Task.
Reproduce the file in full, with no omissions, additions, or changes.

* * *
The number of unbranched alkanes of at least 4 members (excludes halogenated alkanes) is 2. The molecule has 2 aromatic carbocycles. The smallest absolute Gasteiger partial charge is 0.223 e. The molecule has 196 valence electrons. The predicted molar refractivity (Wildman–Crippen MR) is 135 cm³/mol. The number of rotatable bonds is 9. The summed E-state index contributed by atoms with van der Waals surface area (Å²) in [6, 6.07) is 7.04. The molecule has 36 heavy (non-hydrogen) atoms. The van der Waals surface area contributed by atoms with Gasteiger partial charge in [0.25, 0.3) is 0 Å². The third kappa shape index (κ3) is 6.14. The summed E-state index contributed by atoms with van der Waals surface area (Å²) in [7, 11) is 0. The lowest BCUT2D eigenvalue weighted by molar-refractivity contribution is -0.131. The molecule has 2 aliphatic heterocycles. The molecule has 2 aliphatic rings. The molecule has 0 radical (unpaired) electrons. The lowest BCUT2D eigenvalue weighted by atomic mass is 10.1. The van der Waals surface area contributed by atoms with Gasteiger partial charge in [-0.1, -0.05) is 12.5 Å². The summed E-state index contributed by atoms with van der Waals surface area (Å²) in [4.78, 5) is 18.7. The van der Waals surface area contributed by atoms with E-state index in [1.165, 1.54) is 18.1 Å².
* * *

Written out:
The number of unbranched alkanes of at least 4 members (excludes halogenated alkanes) is 2. The molecule has 2 aromatic carbocycles. The smallest absolute Gasteiger partial charge is 0.223 e. The molecule has 196 valence electrons. The predicted molar refractivity (Wildman–Crippen MR) is 135 cm³/mol. The number of rotatable bonds is 9. The summed E-state index contributed by atoms with van der Waals surface area (Å²) in [6, 6.07) is 7.04. The molecule has 36 heavy (non-hydrogen) atoms. The van der Waals surface area contributed by atoms with Gasteiger partial charge in [0.25, 0.3) is 0 Å². The third kappa shape index (κ3) is 6.14. The summed E-state index contributed by atoms with van der Waals surface area (Å²) in [7, 11) is 0. The lowest BCUT2D eigenvalue weighted by molar-refractivity contribution is -0.131. The molecule has 2 aliphatic heterocycles. The molecule has 2 aliphatic rings. The molecule has 0 radical (unpaired) electrons. The lowest BCUT2D eigenvalue weighted by atomic mass is 10.1. The van der Waals surface area contributed by atoms with Gasteiger partial charge in [-0.1, -0.05) is 12.5 Å². The summed E-state index contributed by atoms with van der Waals surface area (Å²) in [4.78, 5) is 18.7. The van der Waals surface area contributed by atoms with E-state index in [1.165, 1.54) is 18.1 Å².